Zieglers

Just little about C#, .NET, SQL Server, SharePoint and SAP

Archive for October, 2008

Encrypt / Decrypt Connection Strings in web.config

Posted by zieglers on October 27, 2008

Key Maker

Key Maker

ASP.NET stores all the configuration information in plain text files called web.config and machine.config files. We store all vital information including database connection strings, user names, passwords for the databases. Thus you end up storing all sensitive information in vulnerable plain text files which is nothing but security compromise.

If you want to secure your connection strings and application settings, here is an easy way to encrypt / decrypt sections in web.config file. You can use aspnet_regiis.exe command line tool as follows:

Encrypting appSettings and connectionStrings sections in web.config :

Aspnet_regiis.exe –pef “appSettings” “<PathToWebSiteDir>” –prov “DataProtectionConfigurationProvider”

Aspnet_regiis.exe –pef “connectionStrings” “<PathToWebSiteDir>” –prov “DataProtectionConfigurationProvider” 

Decrypting appSettings and connectionStrings sections in web.config :

Aspnet_regiis.exe –pdf “appSettings” “<PathToWebSiteDir>”

Aspnet_regiis.exe –pdf “connectionStrings” “<PathToWebSiteDir>”

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Hiding Left Navigation Frame and Quick Launch Bar – MOSS

Posted by zieglers on October 20, 2008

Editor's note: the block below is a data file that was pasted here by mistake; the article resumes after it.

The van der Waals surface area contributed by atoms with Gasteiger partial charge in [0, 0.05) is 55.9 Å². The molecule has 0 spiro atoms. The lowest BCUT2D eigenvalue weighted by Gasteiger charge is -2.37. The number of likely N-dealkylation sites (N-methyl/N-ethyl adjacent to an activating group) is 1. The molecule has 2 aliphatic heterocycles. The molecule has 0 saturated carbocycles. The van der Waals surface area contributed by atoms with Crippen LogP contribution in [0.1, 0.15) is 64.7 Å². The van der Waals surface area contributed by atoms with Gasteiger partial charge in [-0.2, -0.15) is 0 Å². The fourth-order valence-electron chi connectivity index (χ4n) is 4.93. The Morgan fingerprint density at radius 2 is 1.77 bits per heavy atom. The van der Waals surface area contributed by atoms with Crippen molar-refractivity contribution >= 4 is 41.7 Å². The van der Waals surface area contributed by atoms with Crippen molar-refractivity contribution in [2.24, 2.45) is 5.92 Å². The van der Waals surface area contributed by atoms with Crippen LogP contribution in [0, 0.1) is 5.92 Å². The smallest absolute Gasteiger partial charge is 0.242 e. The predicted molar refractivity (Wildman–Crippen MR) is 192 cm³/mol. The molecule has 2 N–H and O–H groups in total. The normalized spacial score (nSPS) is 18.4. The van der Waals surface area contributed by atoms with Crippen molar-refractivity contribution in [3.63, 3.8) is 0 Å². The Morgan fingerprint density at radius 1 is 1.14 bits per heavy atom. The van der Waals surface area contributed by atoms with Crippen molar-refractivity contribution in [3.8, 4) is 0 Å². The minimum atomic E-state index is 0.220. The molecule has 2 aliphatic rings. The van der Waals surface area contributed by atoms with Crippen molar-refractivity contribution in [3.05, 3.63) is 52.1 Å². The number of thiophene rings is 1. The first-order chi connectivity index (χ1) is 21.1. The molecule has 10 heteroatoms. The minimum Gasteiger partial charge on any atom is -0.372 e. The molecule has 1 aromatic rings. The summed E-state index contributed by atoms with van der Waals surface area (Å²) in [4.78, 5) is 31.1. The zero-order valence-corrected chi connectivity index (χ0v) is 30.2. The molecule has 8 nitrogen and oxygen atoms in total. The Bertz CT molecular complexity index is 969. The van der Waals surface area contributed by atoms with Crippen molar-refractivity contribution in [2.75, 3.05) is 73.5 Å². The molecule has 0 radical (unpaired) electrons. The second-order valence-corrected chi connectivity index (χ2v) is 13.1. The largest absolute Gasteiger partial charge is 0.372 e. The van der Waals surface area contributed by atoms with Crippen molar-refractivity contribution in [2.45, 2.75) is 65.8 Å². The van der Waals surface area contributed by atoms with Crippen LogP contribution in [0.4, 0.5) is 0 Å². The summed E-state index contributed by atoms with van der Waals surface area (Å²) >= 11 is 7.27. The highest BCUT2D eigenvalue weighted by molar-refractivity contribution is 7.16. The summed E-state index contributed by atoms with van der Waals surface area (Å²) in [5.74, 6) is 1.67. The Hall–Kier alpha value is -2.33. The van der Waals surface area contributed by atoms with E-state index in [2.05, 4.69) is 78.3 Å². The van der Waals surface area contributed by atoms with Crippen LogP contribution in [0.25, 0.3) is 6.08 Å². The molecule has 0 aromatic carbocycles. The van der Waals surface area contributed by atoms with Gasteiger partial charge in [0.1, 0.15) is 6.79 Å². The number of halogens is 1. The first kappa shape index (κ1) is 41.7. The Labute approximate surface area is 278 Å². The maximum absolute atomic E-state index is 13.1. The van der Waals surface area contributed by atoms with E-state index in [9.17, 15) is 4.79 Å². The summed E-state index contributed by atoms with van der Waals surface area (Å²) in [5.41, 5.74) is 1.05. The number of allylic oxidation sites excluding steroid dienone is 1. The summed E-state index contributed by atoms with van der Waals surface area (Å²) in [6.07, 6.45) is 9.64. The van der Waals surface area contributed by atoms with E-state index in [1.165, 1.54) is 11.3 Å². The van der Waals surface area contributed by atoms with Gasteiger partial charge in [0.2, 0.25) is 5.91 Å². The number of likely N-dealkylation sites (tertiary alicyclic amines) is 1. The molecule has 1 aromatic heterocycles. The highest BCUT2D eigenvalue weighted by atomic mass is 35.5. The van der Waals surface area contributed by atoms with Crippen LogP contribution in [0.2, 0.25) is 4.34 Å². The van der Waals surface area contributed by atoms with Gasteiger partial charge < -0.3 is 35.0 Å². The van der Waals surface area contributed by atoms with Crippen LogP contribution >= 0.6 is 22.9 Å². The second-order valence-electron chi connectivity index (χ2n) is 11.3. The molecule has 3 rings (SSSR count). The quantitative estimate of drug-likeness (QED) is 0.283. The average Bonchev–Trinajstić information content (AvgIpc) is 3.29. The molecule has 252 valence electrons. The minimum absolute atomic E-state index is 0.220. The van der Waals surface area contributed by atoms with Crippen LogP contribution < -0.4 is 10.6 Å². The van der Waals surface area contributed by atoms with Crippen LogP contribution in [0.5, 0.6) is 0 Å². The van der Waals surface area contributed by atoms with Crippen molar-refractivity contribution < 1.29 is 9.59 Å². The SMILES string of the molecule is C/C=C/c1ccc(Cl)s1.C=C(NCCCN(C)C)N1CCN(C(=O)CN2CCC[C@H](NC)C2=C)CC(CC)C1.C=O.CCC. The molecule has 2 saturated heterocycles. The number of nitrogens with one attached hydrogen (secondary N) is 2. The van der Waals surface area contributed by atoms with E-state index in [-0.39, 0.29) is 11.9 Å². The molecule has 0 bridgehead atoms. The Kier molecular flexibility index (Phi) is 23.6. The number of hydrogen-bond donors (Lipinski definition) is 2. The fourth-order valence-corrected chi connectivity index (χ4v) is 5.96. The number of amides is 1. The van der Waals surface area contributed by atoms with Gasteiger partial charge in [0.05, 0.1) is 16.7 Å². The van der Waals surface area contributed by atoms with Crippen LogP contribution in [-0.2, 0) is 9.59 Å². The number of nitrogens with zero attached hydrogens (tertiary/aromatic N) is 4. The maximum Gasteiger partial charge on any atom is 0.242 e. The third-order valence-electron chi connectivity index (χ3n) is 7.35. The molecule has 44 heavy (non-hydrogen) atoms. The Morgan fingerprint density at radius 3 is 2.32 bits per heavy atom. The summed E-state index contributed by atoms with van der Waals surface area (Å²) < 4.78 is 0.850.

Hi,

I just wanted to give a quick tip on how to

  • hide left navigation frame
  • hide quick launch bar
  • hide recycle bin

in MOSS pages.

There are a lot of solutions out there to above stated desired look & feel. They have all their pros and cons, of course. However, I won’t discuss any of those. I just want to share my approach. Hopefully the easiest one 🙂

Step-1: Create Alternate CSS file:

For this part, all you need to do is copy the following lines to an empty txt file and rename it to myAlternateCSS.css. First one hides Recycle Bin, second hides View All Site Content link, and third one hides the whole Left Navigation Frame. You can include/exclude any of those according to your needs. 

div.ms-quicklaunch table.ms-recyclebin {
display: none;
}

#ctl00_PlaceHolderLeftNavBar_idNavLinkViewAll {
       Visibility:hidden;
}

.ms-navframe {
 display:none;
}

Alternate CSS File

 

Step-2: Upload CSS file to any document library:

After creating necessary css file, we need to upload it to any document library so that we can provide its URL to AlternateCssUrl property of the website.

 

Step-3: Change AlternateCssUrl of the site:

Although you can do this programmatically, alternatively I want to show how we can make use of SharePoint Branding Tool. This tool is so easy to use and gives you a lot of flexibilty while,

* modifying Themes,
* modifying MasterUrl (Master Page),
* modifying CustomMasterUrl (System Master Page),
* modifying SiteLogoUrl (Site Logo),
* modifying SiteLogoDescription (Site Logo Alternative Text),
* modifying AlternateCssUrl (Custom CSS Style Sheet).

You can got it from its CodePlex site:

http://www.codeplex.com/BrandingTool

http://www.codeplex.com/BrandingTool/Release/ProjectReleases.aspx?ReleaseId=14392

After running this tool, all you need to do is to open your MOSS site, select the site you want to edit and enter the URL to css file created and uploaded above.

SharePoint Branding Tool

SharePoint Branding Tool

In the above screenshot,

Moss Server Name: Server

Document Library Name (for uploading our alternate CSS file): Styles

Alternate CSS File Name: myAlternateCSS.css

After entering Alternate CSS Url and selecting the site you want to apply the sytlesheet, simply click “Apply to Selected Sites” button, and then go to your site home page.. That’s it.. 😉

Hope it works for you 🙂

Please let me know if you have troubles applying this approach.

zieglers

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